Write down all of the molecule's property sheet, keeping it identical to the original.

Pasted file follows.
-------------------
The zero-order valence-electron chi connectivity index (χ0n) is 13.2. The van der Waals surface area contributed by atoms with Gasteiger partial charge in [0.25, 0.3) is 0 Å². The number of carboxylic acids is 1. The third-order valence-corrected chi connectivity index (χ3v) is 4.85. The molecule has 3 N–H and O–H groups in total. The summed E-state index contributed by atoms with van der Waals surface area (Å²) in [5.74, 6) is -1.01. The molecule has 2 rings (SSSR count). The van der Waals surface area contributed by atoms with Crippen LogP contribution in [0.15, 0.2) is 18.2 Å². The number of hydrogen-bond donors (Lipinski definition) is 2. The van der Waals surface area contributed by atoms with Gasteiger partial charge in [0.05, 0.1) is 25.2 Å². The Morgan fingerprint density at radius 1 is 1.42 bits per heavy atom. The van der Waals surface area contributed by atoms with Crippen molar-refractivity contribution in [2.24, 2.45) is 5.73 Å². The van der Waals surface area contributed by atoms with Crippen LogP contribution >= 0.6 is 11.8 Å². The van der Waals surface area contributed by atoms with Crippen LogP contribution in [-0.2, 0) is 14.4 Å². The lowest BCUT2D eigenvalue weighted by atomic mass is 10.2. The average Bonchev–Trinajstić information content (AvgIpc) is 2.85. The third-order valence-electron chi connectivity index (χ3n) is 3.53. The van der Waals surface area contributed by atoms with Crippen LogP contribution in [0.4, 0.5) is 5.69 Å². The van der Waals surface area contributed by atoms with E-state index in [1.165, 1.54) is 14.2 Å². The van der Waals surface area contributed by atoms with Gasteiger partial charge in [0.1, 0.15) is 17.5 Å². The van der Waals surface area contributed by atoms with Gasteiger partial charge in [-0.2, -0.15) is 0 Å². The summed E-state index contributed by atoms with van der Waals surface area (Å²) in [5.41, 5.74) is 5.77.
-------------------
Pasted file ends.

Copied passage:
The zero-order valence-electron chi connectivity index (χ0n) is 13.2. The van der Waals surface area contributed by atoms with Gasteiger partial charge in [0.25, 0.3) is 0 Å². The number of carboxylic acids is 1. The third-order valence-corrected chi connectivity index (χ3v) is 4.85. The molecule has 3 N–H and O–H groups in total. The summed E-state index contributed by atoms with van der Waals surface area (Å²) in [5.74, 6) is -1.01. The molecule has 2 rings (SSSR count). The van der Waals surface area contributed by atoms with Crippen LogP contribution in [0.15, 0.2) is 18.2 Å². The number of hydrogen-bond donors (Lipinski definition) is 2. The van der Waals surface area contributed by atoms with Gasteiger partial charge in [0.05, 0.1) is 25.2 Å². The Morgan fingerprint density at radius 1 is 1.42 bits per heavy atom. The van der Waals surface area contributed by atoms with Crippen molar-refractivity contribution in [2.24, 2.45) is 5.73 Å². The van der Waals surface area contributed by atoms with Crippen LogP contribution >= 0.6 is 11.8 Å². The van der Waals surface area contributed by atoms with Crippen LogP contribution in [-0.2, 0) is 14.4 Å². The lowest BCUT2D eigenvalue weighted by atomic mass is 10.2. The average Bonchev–Trinajstić information content (AvgIpc) is 2.85. The third-order valence-electron chi connectivity index (χ3n) is 3.53. The van der Waals surface area contributed by atoms with Crippen LogP contribution in [0.4, 0.5) is 5.69 Å². The van der Waals surface area contributed by atoms with E-state index in [1.165, 1.54) is 14.2 Å². The van der Waals surface area contributed by atoms with Gasteiger partial charge in [0.1, 0.15) is 17.5 Å². The van der Waals surface area contributed by atoms with Gasteiger partial charge in [-0.2, -0.15) is 0 Å². The summed E-state index contributed by atoms with van der Waals surface area (Å²) in [5.41, 5.74) is 5.77.